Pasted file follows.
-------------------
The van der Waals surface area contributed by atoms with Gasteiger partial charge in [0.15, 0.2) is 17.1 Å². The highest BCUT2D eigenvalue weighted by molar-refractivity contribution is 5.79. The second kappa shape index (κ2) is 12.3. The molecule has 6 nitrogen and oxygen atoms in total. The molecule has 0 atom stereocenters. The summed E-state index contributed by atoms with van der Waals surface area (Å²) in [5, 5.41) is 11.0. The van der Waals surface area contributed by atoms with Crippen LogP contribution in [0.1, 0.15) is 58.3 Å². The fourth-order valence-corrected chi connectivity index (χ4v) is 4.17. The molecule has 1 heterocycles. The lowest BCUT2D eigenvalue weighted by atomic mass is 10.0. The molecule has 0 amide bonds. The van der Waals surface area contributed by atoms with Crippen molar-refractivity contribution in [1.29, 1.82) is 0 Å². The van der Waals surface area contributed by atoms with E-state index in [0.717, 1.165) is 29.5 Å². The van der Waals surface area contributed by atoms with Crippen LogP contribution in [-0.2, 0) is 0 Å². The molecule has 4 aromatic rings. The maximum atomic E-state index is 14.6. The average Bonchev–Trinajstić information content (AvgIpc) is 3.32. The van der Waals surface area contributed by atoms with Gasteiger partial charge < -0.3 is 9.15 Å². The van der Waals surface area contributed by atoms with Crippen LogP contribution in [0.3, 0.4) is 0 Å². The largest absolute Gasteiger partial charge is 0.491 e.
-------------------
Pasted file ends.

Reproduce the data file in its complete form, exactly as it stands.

The van der Waals surface area contributed by atoms with Gasteiger partial charge in [0.15, 0.2) is 17.1 Å². The highest BCUT2D eigenvalue weighted by molar-refractivity contribution is 5.79. The second kappa shape index (κ2) is 12.3. The molecule has 6 nitrogen and oxygen atoms in total. The molecule has 0 atom stereocenters. The summed E-state index contributed by atoms with van der Waals surface area (Å²) in [5, 5.41) is 11.0. The van der Waals surface area contributed by atoms with Crippen LogP contribution in [0.1, 0.15) is 58.3 Å². The fourth-order valence-corrected chi connectivity index (χ4v) is 4.17. The molecule has 1 heterocycles. The lowest BCUT2D eigenvalue weighted by atomic mass is 10.0. The molecule has 0 amide bonds. The van der Waals surface area contributed by atoms with Crippen molar-refractivity contribution in [1.29, 1.82) is 0 Å². The van der Waals surface area contributed by atoms with E-state index in [0.717, 1.165) is 29.5 Å². The van der Waals surface area contributed by atoms with Crippen LogP contribution in [-0.2, 0) is 0 Å². The molecule has 4 aromatic rings. The maximum atomic E-state index is 14.6. The average Bonchev–Trinajstić information content (AvgIpc) is 3.32. The van der Waals surface area contributed by atoms with Gasteiger partial charge < -0.3 is 9.15 Å². The van der Waals surface area contributed by atoms with Crippen LogP contribution in [0.3, 0.4) is 0 Å². The largest absolute Gasteiger partial charge is 0.491 e.